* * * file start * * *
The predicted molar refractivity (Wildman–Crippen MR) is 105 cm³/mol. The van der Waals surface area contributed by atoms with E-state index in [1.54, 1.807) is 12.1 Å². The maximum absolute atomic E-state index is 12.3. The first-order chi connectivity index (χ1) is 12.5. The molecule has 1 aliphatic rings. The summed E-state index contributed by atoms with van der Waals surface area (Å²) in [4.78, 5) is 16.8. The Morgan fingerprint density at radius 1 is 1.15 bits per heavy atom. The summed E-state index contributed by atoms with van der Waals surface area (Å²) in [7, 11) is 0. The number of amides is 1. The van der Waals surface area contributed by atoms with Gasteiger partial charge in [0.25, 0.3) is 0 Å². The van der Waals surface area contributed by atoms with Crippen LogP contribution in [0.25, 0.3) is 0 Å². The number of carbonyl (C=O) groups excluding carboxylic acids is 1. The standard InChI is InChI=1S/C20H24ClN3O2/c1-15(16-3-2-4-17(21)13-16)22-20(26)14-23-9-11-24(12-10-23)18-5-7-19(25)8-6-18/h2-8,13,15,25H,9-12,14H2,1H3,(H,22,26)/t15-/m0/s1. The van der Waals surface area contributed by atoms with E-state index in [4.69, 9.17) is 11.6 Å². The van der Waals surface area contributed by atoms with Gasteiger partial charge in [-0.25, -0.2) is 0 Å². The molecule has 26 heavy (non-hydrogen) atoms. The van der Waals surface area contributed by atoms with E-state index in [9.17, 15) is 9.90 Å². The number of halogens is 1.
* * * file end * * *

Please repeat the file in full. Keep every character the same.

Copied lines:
The predicted molar refractivity (Wildman–Crippen MR) is 105 cm³/mol. The van der Waals surface area contributed by atoms with E-state index in [1.54, 1.807) is 12.1 Å². The maximum absolute atomic E-state index is 12.3. The first-order chi connectivity index (χ1) is 12.5. The molecule has 1 aliphatic rings. The summed E-state index contributed by atoms with van der Waals surface area (Å²) in [4.78, 5) is 16.8. The Morgan fingerprint density at radius 1 is 1.15 bits per heavy atom. The summed E-state index contributed by atoms with van der Waals surface area (Å²) in [7, 11) is 0. The number of amides is 1. The van der Waals surface area contributed by atoms with Gasteiger partial charge in [0.25, 0.3) is 0 Å². The van der Waals surface area contributed by atoms with Crippen LogP contribution in [0.25, 0.3) is 0 Å². The number of carbonyl (C=O) groups excluding carboxylic acids is 1. The standard InChI is InChI=1S/C20H24ClN3O2/c1-15(16-3-2-4-17(21)13-16)22-20(26)14-23-9-11-24(12-10-23)18-5-7-19(25)8-6-18/h2-8,13,15,25H,9-12,14H2,1H3,(H,22,26)/t15-/m0/s1. The van der Waals surface area contributed by atoms with E-state index in [4.69, 9.17) is 11.6 Å². The van der Waals surface area contributed by atoms with Gasteiger partial charge in [-0.25, -0.2) is 0 Å². The molecule has 26 heavy (non-hydrogen) atoms. The van der Waals surface area contributed by atoms with E-state index in [9.17, 15) is 9.90 Å². The number of halogens is 1.